Kinesiologist: Job Outlook for the Kinesiology Field

A kinesiologist studies how the human body moves during work and leisure activities. Multiple career fields use kinesiology, such as physical therapists who work in the rehabilitation industry. Coaches also require an understanding of kinesiology so that they can guide athletes through specialized body movements used in sports. Fitness workers apply kinesiological studies to their job as they create exercise programs and offer advice on body maintenance.

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Job Outlook for Physical Therapists

Information from the U.S. Bureau of Labor Statistics (BLS) showed that physical therapists help people of all ages to improve or regain physical mobility (www.bls.gov). Therapists use kinesiology to assess each patient and determine what type of therapy is needed, such as muscle strengthening and pain management treatments. From 2010 to 2020, the BLS predicted that open positions for physical therapists were expected to increase by 39%, much faster than the average for all occupations. The BLS attributed this growth to an increasing population of elderly citizens in need of physical rehabilitation and advances in medical technology that allow more conditions to be treated with physical therapy.

Requirements for Physical Therapists

Physical therapists must complete graduate school physical therapy programs in order to be eligible for mandatory state licensing. Most physical therapy programs include coursework, such as pathokinesiology, rehabilitation therapy and therapeutic measurements. Eligibility requirements for licensure differ by state; however, most states require applicants to pass a recognized licensing exam, such as the National Physical Therapy Examination. Some states require applicants to take additional tests and many states demand that physical therapists participate yearly in continuing education programs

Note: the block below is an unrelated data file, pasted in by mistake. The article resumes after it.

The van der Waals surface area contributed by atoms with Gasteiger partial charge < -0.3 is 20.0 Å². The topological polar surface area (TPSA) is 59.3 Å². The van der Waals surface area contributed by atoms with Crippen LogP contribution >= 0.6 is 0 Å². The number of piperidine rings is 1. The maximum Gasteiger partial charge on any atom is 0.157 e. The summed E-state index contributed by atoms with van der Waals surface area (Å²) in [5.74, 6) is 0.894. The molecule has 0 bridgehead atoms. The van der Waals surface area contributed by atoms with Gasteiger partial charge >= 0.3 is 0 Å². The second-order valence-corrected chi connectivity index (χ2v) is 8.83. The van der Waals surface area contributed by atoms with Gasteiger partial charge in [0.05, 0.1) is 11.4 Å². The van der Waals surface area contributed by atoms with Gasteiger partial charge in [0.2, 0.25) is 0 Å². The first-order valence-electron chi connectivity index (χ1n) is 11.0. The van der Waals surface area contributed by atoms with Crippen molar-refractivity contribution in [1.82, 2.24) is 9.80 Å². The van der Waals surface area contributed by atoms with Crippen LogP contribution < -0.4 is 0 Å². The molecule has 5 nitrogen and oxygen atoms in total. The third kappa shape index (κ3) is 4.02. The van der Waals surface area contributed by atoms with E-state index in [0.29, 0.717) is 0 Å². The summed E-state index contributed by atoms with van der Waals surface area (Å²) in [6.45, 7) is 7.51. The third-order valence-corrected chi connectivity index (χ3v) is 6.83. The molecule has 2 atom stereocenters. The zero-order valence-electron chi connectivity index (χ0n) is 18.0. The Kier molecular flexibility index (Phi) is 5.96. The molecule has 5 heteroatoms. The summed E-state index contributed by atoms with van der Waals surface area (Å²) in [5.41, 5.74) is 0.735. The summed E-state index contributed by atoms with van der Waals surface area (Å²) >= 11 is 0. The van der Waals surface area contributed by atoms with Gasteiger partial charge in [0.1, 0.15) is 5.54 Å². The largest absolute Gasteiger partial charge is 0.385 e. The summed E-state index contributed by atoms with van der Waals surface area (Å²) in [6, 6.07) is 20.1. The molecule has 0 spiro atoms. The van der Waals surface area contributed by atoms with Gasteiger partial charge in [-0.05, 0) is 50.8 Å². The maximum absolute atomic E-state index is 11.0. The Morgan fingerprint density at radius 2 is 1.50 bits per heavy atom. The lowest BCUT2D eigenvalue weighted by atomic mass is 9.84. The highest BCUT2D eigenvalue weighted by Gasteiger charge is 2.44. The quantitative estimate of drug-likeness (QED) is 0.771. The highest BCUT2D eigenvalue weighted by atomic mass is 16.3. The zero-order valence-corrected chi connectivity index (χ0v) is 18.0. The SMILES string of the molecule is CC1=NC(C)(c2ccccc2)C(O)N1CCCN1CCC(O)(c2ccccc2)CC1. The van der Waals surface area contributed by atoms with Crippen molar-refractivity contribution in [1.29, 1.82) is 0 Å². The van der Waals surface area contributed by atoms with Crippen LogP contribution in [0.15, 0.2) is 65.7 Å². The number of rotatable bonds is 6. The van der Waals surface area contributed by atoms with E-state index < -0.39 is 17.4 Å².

Job Outlook for Coaches

Athletic coaches apply their understanding of kinesiology to help athletes improve physical stamina and enhance the bodily range of motion during sports activities. Coaches also rely on kinesiology to help athletes prevent injuring. According to the BLS, coaching and athletic scouting positions as a group were anticipated to grow by 29% (faster than the average for all occupations) between 2010 and 2020 due to a steadily increasing population and the growing popularity of sporting event participation.

Requirements for Coaches

The BLS reports that coaches working for educational institutions, such as high schools or colleges, generally are required to hold a bachelor's degree. Individuals may choose to major directly in kinesiology, which includes coursework in biomechanics, exercise physiology, anatomy physiology and therapeutic treatments. Many kinesiology programs offer concentration options related to coaching, including sports leadership or athletic training. Licensing and certification requirements vary by state and by sport, although many coaches must be certified in basic safety and cardiopulmonary resuscitation (CPR).

Job Outlook for Fitness Workers

Fitness workers use kinesiology to create workout regimens for clients. An advanced understanding of body movements allows fitness workers to help clients focus on strengthening and toning individual muscles or muscle groupings. With more health problems resulting from obesity, the BLS predicted that more fitness workers would be required to meet the demand for fitness and nutrition training. In fact, between 2010 and 2020, the BLS noted that open positions for fitness workers were expected to grow by 24%.

Requirements for Fitness Workers

Education requirements for fitness workers vary by employer, but the majority of employers require fitness workers to hold a certificate. There are several certificate programs that focus on different careers within the fitness industry. Fitness trainer certificate programs, for example, include courses in fitness technology, exercise physiology, fitness assessment and nutrition. According to the BLS, many employers are starting to prefer fitness workers who possess a bachelor's degree in fields like nutrition, exercise science or kinesiology.

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